moved to New York, where she cofounded the Theosophical Society. Theosophy
is derived from the Greek words theos, meaning God or divinity, and sophia,
or wisdom.

The movement's three primary principles are that there is one true source of
life; that laws of cause and effect pertain not only to science, but also to
the spiritual and psychological; and that evolution applies not only to the
physical, but also to the spiritual, Levy said. The tradition includes
beliefs in karma and reincarnation. 

Last Saturday's conference was sponsored by the Philadelphia chapter of the
United Lodge of Theosophists, with participants also coming from New York
and Washington. The lodge was founded in 1909, nearly 20 years after
Blavatsky's death, and was product of a series of splits in the movement
that have since produced numerous groups. Theosophical Society member Robert
Crosbie founded the lodge because he wanted to focus on the writings of
Blavatsky, often referred to as HPB, and society cofounder William Quan

The parent organization split into one now based in California (the
Theosophical Society) and another with international headquarters in India,
the U.S. branch of which is called the Theosophical Society in America.

The movement reached its high point in the early 1920s with hundreds of
thousands of followers, but declined amid fallout from a sex scandal
involving one leader, and the death or disaffection of others, Washington
said. He suspects there might be a resurgence in interest in theosophy
because of an increased interest in religion and personal spirituality. 

Locally, about 30 people meet regularly at the United Lodge of Theosophists
in Center City, but there is no obligation to attend and many study on their
own, said Leslie Royce Pochos of Philadelphia, a student of the tradition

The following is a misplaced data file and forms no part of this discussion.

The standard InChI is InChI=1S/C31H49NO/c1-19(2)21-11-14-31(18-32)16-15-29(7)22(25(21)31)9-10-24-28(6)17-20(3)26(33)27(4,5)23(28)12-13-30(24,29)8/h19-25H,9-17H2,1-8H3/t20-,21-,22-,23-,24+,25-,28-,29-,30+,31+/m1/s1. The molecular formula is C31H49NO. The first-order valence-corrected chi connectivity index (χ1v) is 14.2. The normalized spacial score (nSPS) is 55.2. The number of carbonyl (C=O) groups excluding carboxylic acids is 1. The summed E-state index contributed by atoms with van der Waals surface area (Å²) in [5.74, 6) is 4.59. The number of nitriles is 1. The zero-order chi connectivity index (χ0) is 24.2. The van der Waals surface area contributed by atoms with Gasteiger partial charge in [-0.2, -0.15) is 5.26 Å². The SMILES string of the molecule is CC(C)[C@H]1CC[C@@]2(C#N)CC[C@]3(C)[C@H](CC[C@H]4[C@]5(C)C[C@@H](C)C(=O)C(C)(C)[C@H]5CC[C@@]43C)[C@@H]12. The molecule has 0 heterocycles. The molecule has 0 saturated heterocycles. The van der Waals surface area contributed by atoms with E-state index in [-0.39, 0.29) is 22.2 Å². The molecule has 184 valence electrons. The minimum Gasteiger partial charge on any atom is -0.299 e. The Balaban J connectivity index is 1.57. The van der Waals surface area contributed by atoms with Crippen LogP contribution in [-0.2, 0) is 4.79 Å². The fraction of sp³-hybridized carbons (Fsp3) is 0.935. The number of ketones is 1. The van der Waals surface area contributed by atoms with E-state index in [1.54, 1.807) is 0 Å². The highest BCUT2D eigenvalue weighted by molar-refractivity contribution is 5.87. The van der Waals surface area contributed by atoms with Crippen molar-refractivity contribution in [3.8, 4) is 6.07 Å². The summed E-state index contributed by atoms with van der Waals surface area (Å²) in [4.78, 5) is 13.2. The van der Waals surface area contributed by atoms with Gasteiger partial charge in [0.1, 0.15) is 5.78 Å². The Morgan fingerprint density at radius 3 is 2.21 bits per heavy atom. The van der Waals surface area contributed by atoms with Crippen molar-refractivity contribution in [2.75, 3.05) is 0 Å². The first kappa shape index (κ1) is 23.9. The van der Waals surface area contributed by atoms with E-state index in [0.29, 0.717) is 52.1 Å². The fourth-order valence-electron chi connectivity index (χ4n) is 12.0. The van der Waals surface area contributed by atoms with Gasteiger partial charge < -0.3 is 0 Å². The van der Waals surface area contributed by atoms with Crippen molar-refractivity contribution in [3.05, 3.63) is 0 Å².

for 36 years. 

Pochos discovered theosophy at a time when she was searching.

"I was looking for something that left nobody out," said Pochos, who was
raised a Christian Scientist. "I could never look at someone and think,
well, they are so bad that they are beyond saving."

At the conference, there were longtime devotees and people new to the

Sachio Ko-Yin of Philadelphia was confirmed as a Roman Catholic, then began
practicing Buddhism. He attended the conference to find out more about

"The emphasis on universal brotherhood is what attracted me," Ko-Yin said.
"And I've always been interested in the mystical tradition, and looking
inside oneself."

Dupre Davenport of Washington was involved in the black nationalist movement
of the 1960s.

"When I saw that the physical revolution wasn't going to happen, I started
looking toward the metaphysical," said Davenport, a panelist at the
conference who was raised as a Southern Baptist. "I reject Eurocentrism. I
wanted a more universal view." 

The heart of religious belief is the search for "an objective truth," that
also involves the subjective, including one's personal taste and choice,
Washington said. "If someone says it's changed their life, then who are you
to say it's all nonsense?" 


Contact staff writer Kristin E. Holmes at 215-854-2791 or